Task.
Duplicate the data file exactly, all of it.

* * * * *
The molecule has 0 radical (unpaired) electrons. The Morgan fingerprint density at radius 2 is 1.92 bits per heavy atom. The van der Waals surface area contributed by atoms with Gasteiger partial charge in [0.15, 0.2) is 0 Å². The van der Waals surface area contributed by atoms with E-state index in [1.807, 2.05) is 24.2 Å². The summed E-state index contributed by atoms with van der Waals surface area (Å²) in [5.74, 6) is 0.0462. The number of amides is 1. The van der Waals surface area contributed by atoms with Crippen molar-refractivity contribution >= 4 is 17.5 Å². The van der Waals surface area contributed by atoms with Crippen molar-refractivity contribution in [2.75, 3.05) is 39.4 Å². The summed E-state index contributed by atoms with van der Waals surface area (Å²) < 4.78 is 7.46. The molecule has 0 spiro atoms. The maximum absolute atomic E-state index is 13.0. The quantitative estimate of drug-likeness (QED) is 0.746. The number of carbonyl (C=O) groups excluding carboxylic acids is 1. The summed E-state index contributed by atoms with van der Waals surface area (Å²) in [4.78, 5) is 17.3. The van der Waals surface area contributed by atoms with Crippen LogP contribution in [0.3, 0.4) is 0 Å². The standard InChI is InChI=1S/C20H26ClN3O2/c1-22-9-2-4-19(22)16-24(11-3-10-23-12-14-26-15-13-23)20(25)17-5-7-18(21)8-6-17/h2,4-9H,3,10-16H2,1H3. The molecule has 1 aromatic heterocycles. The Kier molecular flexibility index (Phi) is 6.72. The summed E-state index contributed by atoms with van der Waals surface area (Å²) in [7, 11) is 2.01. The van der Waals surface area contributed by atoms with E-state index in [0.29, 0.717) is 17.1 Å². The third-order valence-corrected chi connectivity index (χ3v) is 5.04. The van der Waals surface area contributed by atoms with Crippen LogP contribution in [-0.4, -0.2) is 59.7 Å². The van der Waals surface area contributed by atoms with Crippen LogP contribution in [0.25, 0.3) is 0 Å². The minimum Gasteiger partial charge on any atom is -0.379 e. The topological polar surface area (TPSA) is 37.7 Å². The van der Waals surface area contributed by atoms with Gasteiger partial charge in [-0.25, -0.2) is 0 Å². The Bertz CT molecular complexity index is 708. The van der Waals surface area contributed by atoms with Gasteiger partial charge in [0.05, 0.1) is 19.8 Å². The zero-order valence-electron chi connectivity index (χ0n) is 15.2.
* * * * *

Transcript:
The molecule has 0 radical (unpaired) electrons. The Morgan fingerprint density at radius 2 is 1.92 bits per heavy atom. The van der Waals surface area contributed by atoms with Gasteiger partial charge in [0.15, 0.2) is 0 Å². The van der Waals surface area contributed by atoms with E-state index in [1.807, 2.05) is 24.2 Å². The summed E-state index contributed by atoms with van der Waals surface area (Å²) in [5.74, 6) is 0.0462. The number of amides is 1. The van der Waals surface area contributed by atoms with Crippen molar-refractivity contribution >= 4 is 17.5 Å². The van der Waals surface area contributed by atoms with Crippen molar-refractivity contribution in [2.75, 3.05) is 39.4 Å². The summed E-state index contributed by atoms with van der Waals surface area (Å²) < 4.78 is 7.46. The molecule has 0 spiro atoms. The maximum absolute atomic E-state index is 13.0. The quantitative estimate of drug-likeness (QED) is 0.746. The number of carbonyl (C=O) groups excluding carboxylic acids is 1. The summed E-state index contributed by atoms with van der Waals surface area (Å²) in [4.78, 5) is 17.3. The van der Waals surface area contributed by atoms with Crippen LogP contribution in [0.3, 0.4) is 0 Å². The standard InChI is InChI=1S/C20H26ClN3O2/c1-22-9-2-4-19(22)16-24(11-3-10-23-12-14-26-15-13-23)20(25)17-5-7-18(21)8-6-17/h2,4-9H,3,10-16H2,1H3. The molecule has 1 aromatic heterocycles. The Kier molecular flexibility index (Phi) is 6.72. The summed E-state index contributed by atoms with van der Waals surface area (Å²) in [7, 11) is 2.01. The van der Waals surface area contributed by atoms with E-state index in [0.29, 0.717) is 17.1 Å². The third-order valence-corrected chi connectivity index (χ3v) is 5.04. The van der Waals surface area contributed by atoms with Crippen LogP contribution in [-0.4, -0.2) is 59.7 Å². The van der Waals surface area contributed by atoms with Crippen LogP contribution in [0.25, 0.3) is 0 Å². The minimum Gasteiger partial charge on any atom is -0.379 e. The topological polar surface area (TPSA) is 37.7 Å². The van der Waals surface area contributed by atoms with Gasteiger partial charge in [-0.25, -0.2) is 0 Å². The Bertz CT molecular complexity index is 708. The van der Waals surface area contributed by atoms with Gasteiger partial charge in [0.05, 0.1) is 19.8 Å². The zero-order valence-electron chi connectivity index (χ0n) is 15.2.